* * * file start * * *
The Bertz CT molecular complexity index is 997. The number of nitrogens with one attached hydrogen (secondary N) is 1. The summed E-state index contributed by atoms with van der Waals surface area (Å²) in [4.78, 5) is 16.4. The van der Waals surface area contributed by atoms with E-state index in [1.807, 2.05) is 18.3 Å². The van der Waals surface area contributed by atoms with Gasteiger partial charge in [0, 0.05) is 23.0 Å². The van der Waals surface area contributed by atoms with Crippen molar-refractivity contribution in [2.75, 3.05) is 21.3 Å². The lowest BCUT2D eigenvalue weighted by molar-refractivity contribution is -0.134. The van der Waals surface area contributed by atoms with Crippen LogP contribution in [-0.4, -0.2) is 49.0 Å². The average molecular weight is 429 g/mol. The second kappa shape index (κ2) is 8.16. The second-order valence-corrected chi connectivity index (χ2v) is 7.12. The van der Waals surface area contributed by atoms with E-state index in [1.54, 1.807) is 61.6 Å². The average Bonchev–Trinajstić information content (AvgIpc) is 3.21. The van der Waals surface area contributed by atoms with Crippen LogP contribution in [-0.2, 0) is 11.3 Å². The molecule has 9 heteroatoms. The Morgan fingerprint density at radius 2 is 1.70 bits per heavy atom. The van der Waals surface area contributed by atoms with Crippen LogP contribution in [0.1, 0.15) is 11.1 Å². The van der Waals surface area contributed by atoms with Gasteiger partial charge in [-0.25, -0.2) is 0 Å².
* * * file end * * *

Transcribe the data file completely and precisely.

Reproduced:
The Bertz CT molecular complexity index is 997. The number of nitrogens with one attached hydrogen (secondary N) is 1. The summed E-state index contributed by atoms with van der Waals surface area (Å²) in [4.78, 5) is 16.4. The van der Waals surface area contributed by atoms with E-state index in [1.807, 2.05) is 18.3 Å². The van der Waals surface area contributed by atoms with Gasteiger partial charge in [0, 0.05) is 23.0 Å². The van der Waals surface area contributed by atoms with Crippen molar-refractivity contribution in [2.75, 3.05) is 21.3 Å². The lowest BCUT2D eigenvalue weighted by molar-refractivity contribution is -0.134. The van der Waals surface area contributed by atoms with Crippen LogP contribution in [-0.4, -0.2) is 49.0 Å². The average molecular weight is 429 g/mol. The second kappa shape index (κ2) is 8.16. The second-order valence-corrected chi connectivity index (χ2v) is 7.12. The van der Waals surface area contributed by atoms with E-state index in [1.54, 1.807) is 61.6 Å². The average Bonchev–Trinajstić information content (AvgIpc) is 3.21. The van der Waals surface area contributed by atoms with Crippen LogP contribution in [-0.2, 0) is 11.3 Å². The molecule has 9 heteroatoms. The Morgan fingerprint density at radius 2 is 1.70 bits per heavy atom. The van der Waals surface area contributed by atoms with Crippen LogP contribution in [0.1, 0.15) is 11.1 Å². The van der Waals surface area contributed by atoms with Gasteiger partial charge in [-0.25, -0.2) is 0 Å².